“A-share mutual funds” are a variety with some of the largest up-front commissions—for both the salesperson and the company they represent. Variable annuities were even better, generating more of a “front-end load.” Whole life insurance was the pinnacle of up-front commissions.

In the newbie bullpen, we were encouraged to sell in various and sundry ways. The general agent in charge of the Baltimore metro area—the self-proclaimed “big dog”—was, indeed, a large man. A former starting lineman for a recognizable college football team, I’m quite sure that he routinely watched the classic Alec Baldwin “motivational speech” from Glengarry Glen Ross (turn the speakers down if you’re at work or children are nearby).


I recently discussed this topic on the Nightly Business Report (at the 9:05 mark)


My favorite anecdote from that time, though, was my general agent’s big fish story: “When you get a big fish on the hook, I want you to set a noon lunch meeting at the Oregon Grille.” (The Oregon Grille is an excellent restaurant north of Baltimore in pastoral horse country, where most of us had never dined.) “Go to the restaurant 30 minutes early and introduce yourself to the maître d’. Let him know that you’ll be returning shortly to the restaurant with a guest, and that you’d like to be referred to by name.”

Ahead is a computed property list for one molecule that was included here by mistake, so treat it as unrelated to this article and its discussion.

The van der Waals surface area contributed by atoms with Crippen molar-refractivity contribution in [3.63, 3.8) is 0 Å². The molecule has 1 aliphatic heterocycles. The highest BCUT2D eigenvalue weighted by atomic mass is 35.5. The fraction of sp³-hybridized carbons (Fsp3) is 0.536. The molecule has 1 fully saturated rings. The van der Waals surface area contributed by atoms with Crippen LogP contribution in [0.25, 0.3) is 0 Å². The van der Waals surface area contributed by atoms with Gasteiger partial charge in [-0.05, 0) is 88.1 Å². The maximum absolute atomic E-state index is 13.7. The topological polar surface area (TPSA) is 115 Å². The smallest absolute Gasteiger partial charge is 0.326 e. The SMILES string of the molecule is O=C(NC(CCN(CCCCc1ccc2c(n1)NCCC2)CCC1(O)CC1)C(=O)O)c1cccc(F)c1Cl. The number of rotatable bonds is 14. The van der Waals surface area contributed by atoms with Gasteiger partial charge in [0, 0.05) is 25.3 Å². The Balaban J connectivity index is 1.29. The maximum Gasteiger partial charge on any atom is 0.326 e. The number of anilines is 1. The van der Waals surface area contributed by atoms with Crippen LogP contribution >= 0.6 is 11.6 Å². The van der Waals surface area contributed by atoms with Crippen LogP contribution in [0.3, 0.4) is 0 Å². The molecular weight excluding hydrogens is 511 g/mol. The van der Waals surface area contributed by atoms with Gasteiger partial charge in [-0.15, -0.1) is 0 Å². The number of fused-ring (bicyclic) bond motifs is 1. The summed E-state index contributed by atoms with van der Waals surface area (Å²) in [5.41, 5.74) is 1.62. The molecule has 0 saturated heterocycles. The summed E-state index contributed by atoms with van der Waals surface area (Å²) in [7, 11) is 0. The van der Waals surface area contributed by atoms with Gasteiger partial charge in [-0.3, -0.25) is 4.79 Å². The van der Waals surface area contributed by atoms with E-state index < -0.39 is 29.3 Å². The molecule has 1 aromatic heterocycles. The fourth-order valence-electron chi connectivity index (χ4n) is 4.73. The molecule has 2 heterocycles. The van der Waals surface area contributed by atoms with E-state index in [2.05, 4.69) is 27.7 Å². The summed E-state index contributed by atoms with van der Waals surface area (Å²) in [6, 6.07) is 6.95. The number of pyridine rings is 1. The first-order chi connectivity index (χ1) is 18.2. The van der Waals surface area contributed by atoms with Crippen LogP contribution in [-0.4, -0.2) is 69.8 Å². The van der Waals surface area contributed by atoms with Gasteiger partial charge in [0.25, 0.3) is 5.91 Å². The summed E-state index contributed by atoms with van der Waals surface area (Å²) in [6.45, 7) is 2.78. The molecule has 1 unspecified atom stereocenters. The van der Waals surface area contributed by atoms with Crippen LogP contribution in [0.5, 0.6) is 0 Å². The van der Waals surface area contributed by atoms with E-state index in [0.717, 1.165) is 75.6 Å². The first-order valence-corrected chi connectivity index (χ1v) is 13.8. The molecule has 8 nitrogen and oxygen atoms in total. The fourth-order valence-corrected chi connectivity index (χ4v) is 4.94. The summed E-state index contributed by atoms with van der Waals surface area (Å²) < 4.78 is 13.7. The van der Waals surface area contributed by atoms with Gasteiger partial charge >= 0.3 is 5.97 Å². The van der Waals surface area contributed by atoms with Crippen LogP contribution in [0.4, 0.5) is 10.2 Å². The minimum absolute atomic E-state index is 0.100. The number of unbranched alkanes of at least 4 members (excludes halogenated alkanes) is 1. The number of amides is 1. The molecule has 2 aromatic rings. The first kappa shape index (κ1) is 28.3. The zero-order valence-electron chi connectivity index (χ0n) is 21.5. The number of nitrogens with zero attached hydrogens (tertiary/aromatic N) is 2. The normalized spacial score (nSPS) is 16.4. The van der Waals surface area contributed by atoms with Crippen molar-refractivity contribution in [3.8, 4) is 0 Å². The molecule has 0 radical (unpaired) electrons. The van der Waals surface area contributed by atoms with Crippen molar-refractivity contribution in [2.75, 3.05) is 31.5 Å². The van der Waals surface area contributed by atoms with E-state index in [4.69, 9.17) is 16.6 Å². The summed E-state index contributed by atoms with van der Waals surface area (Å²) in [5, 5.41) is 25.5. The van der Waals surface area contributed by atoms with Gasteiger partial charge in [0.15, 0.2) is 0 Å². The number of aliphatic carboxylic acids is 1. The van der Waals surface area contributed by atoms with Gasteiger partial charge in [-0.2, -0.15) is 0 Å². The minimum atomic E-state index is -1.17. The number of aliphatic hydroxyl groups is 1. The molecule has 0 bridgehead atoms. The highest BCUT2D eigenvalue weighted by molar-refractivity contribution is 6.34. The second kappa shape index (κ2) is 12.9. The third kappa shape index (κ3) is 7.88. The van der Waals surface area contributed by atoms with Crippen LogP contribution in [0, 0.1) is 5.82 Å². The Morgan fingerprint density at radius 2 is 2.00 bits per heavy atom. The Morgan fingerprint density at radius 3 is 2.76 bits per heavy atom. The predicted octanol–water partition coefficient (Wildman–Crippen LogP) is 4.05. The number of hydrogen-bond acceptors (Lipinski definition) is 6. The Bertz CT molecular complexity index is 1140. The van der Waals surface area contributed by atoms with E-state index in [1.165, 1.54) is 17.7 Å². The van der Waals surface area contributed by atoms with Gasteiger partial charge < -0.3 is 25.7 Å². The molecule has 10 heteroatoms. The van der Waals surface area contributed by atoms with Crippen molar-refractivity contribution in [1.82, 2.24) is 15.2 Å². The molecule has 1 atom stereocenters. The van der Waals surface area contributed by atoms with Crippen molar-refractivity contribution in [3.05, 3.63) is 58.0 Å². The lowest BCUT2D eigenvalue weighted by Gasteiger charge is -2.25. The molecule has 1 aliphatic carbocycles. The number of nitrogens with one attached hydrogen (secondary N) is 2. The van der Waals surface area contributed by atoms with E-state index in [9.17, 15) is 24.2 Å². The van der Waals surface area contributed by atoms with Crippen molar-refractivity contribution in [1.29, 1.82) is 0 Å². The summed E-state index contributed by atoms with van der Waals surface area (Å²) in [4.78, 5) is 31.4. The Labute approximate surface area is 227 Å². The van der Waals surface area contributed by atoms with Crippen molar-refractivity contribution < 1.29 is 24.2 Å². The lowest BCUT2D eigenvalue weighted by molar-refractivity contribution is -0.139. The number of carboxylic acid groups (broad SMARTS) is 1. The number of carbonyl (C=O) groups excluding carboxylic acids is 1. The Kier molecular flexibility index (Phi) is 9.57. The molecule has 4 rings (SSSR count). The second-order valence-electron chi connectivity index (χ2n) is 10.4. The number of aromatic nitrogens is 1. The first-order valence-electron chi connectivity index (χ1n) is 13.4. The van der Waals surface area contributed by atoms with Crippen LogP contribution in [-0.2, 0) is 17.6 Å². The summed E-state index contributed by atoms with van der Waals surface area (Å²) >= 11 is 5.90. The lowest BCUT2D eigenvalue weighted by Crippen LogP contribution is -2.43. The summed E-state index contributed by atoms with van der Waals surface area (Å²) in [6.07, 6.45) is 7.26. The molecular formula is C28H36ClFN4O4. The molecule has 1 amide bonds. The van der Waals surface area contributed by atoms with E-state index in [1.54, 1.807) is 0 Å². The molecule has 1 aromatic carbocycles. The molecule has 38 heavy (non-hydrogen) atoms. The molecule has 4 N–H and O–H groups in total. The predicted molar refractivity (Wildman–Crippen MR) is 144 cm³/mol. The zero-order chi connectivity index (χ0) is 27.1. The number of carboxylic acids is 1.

What The Stock Market Wants This Election, And What You Should Do In Your Portfolio

Originally in ForbesWe’ll know soon enough who America chooses as its next president, but the market has already voted.

Who does the stock market “want” to win?

Hillary Clinton. This isn’t a partisan statement, but simply a statement of fact. election-2016There may be several indicators to which we could point, but the glaring one is this: When the FBI announced last Friday that a new slew of emails had been discovered that could impact its investigation and shed further negative light on Clinton’s handling of classified emails, the market sold off. Period.

But why? Is the market more Democrat than Republican?
No. In fact, you may recall the George Bush/Al Gore recount in 2000, when the market seemed to cheer in Bush’s favor. But what the market really doesn’t like is unpredictability, and it has asserted its opinion that Donald Trump is a more unpredictable candidate than Clinton.

You Won’t Get Fooled Again: Understanding the Availability Heuristic in Investing

Originally in ForbesYou’re no fool. But let’s imagine for a second that a major public figure said something—something false—over and over (and over) again. Regardless of its questionable veracity, is there a chance you’d be more likely to believe the proclamation simply because you’ve heard it often and recently?

Like it or not, the answer is an emphatic “Yes.”

You and I are more likely to believe something is true when it’s readily available—that is, when we’ve heard it frequently and, especially, when we’ve heard it lately. This phenomenon is dubbed the “availability heuristic,” and even though it was discovered and named (by Amos Tversky and Daniel Kahneman) more than 40 years ago, it likely hasn’t caught on in the broader public awareness because its title includes the word “heuristic.”